Sunday, 23 February 2014

interview: Brian Lloyd

I interviewed Brian Lloyd, one of the stars of Doll Graveyard, by phone in February 2006.

How did you get involved with Doll Graveyard?
"It’s the first project I’ve done since I came out to start acting. That was about two years ago, so about a year after I came out here. I’d been working at stuff, just dropping off head-shots and looking for things online, seeing what the listings and the castings were for each day, studying three times a week and just busting my butt. I ended up with an audition and I read well for it, then they brought me back in. After the reading they said, ‘That’s the guy we want,’ so it was a pretty neat opportunity."

Were you familiar with Charlie Band’s work beforehand?
"I wasn’t before, in terms of connecting Charlie to the films. I knew Troll and Ghoulies and Puppet Master but I wasn’t familiar with that being Charlie. So needless to say, I didn’t know what to expect. It was a real small budget, a non-union film, but the first day of shooting I saw that things were going to be fun and it was a real professional setting. Considering how small it was, they were really efficient and Charlie knew exactly what he wanted. It ended up just being a fantastic first experience. I enjoyed working with Charlie more than I ever knew I would."

A lot of the cast were fairly inexperienced: were you all learning together?
"Yes, I definitely think so. The five of us who played the high school kids, we had good chemistry together, we all got along, which was a lot of fun. That obviously helps when you’re shooting. Charlie was patient and the crew was fantastic. They made it real easy to say, ‘Here’s what I’m looking for.’ They gave you the flexibility to say, ‘Okay, I’ll make some choices here and do this and see how it happens.’ I think people had fun with it; there weren’t big egos involved or anything like that. You’re sitting there going: ‘I can’t believe it: I’m making a movie. It’s actually a legitimate deal.’ It was fun that way."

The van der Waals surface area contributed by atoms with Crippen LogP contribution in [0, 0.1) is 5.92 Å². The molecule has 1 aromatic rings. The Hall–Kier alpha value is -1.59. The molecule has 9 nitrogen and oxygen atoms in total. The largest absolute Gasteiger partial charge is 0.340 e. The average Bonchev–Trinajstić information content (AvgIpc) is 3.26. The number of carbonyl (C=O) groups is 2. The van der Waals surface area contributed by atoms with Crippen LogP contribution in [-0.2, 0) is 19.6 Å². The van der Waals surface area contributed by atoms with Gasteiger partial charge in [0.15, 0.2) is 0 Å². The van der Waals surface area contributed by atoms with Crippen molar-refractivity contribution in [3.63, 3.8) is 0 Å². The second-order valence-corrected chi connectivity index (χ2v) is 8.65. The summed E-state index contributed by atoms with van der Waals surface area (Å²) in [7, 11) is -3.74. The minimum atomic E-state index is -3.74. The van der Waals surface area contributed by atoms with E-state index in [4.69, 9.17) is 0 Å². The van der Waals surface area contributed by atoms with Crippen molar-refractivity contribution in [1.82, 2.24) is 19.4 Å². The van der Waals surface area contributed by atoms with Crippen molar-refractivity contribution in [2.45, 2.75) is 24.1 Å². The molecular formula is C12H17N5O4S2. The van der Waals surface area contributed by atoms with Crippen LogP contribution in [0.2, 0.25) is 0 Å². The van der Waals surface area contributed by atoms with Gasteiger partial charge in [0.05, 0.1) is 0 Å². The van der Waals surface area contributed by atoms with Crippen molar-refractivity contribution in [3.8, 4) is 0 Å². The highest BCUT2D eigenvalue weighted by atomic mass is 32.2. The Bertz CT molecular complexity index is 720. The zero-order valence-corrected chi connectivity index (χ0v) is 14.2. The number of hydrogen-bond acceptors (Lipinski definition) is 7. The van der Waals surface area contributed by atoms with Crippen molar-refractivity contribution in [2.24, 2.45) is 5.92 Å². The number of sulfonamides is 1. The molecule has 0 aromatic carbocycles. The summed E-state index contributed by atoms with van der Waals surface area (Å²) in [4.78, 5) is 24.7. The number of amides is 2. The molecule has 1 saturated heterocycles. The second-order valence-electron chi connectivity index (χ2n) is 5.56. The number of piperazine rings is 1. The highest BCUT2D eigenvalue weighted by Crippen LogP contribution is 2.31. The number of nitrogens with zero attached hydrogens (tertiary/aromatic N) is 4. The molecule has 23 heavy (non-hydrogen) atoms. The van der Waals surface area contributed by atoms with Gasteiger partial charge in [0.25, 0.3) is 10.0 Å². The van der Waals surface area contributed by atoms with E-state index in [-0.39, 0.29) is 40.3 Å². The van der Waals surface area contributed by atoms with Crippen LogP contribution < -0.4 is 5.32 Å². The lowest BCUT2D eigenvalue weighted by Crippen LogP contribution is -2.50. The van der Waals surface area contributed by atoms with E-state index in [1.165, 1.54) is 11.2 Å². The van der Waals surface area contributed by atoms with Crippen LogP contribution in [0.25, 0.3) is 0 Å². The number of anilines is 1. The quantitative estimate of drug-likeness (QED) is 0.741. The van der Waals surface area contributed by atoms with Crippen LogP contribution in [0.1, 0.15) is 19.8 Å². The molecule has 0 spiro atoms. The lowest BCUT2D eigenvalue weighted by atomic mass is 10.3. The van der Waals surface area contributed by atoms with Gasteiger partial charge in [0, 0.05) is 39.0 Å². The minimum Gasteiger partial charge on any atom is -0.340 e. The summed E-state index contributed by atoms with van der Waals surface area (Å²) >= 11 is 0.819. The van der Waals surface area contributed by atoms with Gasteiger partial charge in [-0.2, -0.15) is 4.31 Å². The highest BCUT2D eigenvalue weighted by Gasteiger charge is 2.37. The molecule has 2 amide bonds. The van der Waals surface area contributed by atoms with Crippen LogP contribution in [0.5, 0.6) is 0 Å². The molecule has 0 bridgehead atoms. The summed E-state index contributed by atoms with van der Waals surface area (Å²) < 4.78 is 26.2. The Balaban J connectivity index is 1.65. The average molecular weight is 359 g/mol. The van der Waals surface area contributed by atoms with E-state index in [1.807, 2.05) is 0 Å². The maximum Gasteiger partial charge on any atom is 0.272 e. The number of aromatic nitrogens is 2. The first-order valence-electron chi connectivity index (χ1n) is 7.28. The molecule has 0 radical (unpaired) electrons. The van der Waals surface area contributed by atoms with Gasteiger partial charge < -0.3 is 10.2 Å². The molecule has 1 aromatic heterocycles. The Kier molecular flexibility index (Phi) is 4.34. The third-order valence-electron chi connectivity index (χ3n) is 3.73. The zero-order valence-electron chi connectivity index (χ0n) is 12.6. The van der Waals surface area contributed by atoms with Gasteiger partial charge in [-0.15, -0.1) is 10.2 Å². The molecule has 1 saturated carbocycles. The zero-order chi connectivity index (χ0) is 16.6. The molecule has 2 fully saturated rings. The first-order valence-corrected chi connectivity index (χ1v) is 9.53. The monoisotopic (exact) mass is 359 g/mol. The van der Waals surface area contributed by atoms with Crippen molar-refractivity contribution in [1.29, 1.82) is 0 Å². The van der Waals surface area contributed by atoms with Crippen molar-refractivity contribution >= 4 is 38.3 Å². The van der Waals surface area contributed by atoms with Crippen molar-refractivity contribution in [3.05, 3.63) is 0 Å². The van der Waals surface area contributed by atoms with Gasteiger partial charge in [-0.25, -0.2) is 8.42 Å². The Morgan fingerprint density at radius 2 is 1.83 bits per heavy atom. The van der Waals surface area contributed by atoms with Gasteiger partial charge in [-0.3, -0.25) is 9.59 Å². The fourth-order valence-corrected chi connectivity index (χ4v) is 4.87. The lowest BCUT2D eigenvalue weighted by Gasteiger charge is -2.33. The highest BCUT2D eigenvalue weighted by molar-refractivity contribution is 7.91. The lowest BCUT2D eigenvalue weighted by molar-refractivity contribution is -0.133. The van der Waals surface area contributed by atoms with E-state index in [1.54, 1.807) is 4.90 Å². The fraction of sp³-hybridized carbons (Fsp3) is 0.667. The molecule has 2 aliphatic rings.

It must also have been very hard work, especially with such a tight schedule.
"Yes, especially as we knew that Charlie wasn’t making this movie for a whole lot. If I remember correctly it was 35mm which is fairly expensive. You’ve got to be efficient, you’ve got to be professional about things. So it was a good first experience to learn those things for the future. I learned a ton, just being on set. That small environment where the camera is, how wide the frame is, working within that distinction of what we’re supposed to do. It taught me a lot for things I worked on in the future, it made me more comfortable and better."

How did you find working with the special effects and the puppets?